- Associated Press - Monday, November 23, 2015

PIERRE, S.D. (AP) - John Mollison has spent years showing and telling the stories of American war heroes, and especially stories of “old guys and their airplanes.”

It’s taken the Sioux Falls man who grew up in Pierre around the world.

Many in South Dakota saw his work Nov. 11 on Public TV, which aired his new film, “There. And Back.” It shows Mollison accompanying former POW and Navy pilot Charlie Plumb back to the Vietnamese prison where he spent six years.

It’s moving footage and complicated, with Plumb - and Mollison - not entirely comfortable with the still-Communist Vietnamese ex-soldiers’ perspectives.

The artist and historian has done that for several years.

He owns and runs a marketing and advertising firm, a business he’s been in for decades. But more and more of his time is spent making art and history out of the stories of aviators, especially American military aviators.

He’s drawn the planes of many military pilots and his art is seen in museums and private collections across America and in several other countries. He spends lots of time researching the planes in order to draw them accurately. But the men who flew them, who never appear in these drawings, are the real story for Mollison.

“These types of stories, they need to be known,” he told the Capital Journal (https://bit.ly/1X8x2sx ) recently during a videotaped interview done in the newspaper’s press room. “When the average person looks at these stories, hopefully they can take away some of the possibilities … Do I have that kind of courage?”

That’s why, with all his background, Mollison is still rather abashed that he knew next to nothing about Lt. Cmdr. John Charles Waldron, a hero of World War II who died in his torpedo bomber at the Battle of Midway.

Until his friend and patron, Dr. David West, told him about Waldron a couple years ago.

Waldron came from Mollison’s home community and his name is on the big bridge across the Missouri River linking Pierre - where Mollison’s parents live - and Fort Pierre, where Waldron went to grade school.

That bridge, those links, have made Mollison utterly evangelistic about spreading the news of Waldron.

“He was not a self-promoter,” Mollison said. “He believed in something greater than himself.”

Waldron’s story hits close to home for Mollison and he wants it better known across America.

Born in Fort Pierre in 1900, Waldron had an impressive ancestry from his mother and father who were pioneers in Dakota Territory who became prominent citizens of the state and Fort Pierre.

Waldron’s mother, Jane Van Metre Waldron, was known for bringing the first suit against the federal government as an American Indian and she won property rights for part-Indian people like herself and her children.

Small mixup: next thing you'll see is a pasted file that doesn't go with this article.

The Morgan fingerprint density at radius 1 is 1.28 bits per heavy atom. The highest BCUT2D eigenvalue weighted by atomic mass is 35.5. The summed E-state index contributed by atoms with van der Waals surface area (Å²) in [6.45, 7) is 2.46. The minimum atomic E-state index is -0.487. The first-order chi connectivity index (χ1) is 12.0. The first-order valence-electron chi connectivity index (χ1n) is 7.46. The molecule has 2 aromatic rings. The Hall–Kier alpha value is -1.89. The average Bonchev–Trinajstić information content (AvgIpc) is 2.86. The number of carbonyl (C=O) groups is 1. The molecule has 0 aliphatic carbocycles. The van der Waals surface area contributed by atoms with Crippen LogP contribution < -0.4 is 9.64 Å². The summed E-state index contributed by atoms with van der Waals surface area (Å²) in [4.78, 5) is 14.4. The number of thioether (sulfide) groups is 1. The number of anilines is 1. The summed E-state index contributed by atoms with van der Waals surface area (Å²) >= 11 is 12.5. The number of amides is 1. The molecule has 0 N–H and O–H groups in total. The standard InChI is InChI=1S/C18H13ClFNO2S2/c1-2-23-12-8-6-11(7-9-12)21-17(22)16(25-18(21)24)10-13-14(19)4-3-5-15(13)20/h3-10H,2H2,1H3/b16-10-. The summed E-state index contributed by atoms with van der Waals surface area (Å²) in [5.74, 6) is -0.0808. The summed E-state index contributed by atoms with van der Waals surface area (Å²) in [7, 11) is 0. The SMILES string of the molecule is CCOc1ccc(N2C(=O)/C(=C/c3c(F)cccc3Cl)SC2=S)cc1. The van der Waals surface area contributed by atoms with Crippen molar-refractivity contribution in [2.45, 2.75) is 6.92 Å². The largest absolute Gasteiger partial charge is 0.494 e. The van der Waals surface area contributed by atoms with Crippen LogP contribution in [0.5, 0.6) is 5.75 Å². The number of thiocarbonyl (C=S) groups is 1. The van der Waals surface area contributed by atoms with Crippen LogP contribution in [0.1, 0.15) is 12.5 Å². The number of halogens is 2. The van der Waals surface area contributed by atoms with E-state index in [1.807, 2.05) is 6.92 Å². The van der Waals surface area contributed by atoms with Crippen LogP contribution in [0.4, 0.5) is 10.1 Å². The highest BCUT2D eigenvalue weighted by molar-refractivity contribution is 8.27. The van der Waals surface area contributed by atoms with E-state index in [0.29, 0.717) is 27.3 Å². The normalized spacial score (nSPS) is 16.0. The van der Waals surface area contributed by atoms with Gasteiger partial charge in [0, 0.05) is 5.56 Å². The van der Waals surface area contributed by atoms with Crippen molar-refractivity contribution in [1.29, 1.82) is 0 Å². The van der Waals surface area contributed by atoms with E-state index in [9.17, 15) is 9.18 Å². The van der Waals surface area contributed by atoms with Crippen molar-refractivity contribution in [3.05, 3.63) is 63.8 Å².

Waldron graduated from the Naval Academy at Annapolis in 1924 and had already spent a career as a Naval aviator when he was given command of a 15-plane, 30-man Squadron 8 in 1941. After pushing them through months of grueling training, Waldron and his crew flew obsolete Devastator torpedo bombers against the Japanese fleet on June 4, 1942.

It was a crucial point in the war and it wasn’t clear at all that America and its allies would win.

Waldron famously disregarded his commander’s orders and peeled off with Squadron 8 and found the enemy fleet before anyone else. Bravely, he and his men attacked, but the slow, ponderous planes without fighter support were chopped up by Japanese fighters and anti-aircraft guns. One man survived and said he saw Waldron’s plane go into the Pacific with the commander standing up.

Unsuccessful in the obvious way, Waldron’s squadron has been credited with providing a key distraction to the Japanese that contributed to the U.S. victory at Midway, a pivotal point in the war. Waldron’s unit received a presidential citation and he and others were awarded the Navy Cross.

There are no Douglas Devastator torpedo bombers left, save a few reported on the ocean bottom here and there.

That adds some historical value to Mollison’s drawing of Waldron’s plane.

“This airplane to me is kind of the embodiment of the South Dakota spirit,” Mollison said, explaining why he spends hours, days, drawing such aircraft.

The real story, though, for Mollison is the people who flew the planes, especially the one who grew up in Mollison’s hometown.

“Waldron was an amazing leader. He was a man who truly led his men into death, but not foolishly. He was doing his job. He’s a tribute to the dedication and service to our country of these men.”

Mollison is fervent in his belief that stories of people such as Waldron can inspire people today.

Such stories show people “that I can see something bigger than me in what I’m doing,” he said.

“What I hear about Waldron is he was 41 years old, he had a family … he was a good father. But he understood he was here to do a job and he did it. And ended up what they call a legend.”


Information from: Pierre Capital Journal, https://www.capjournal.com

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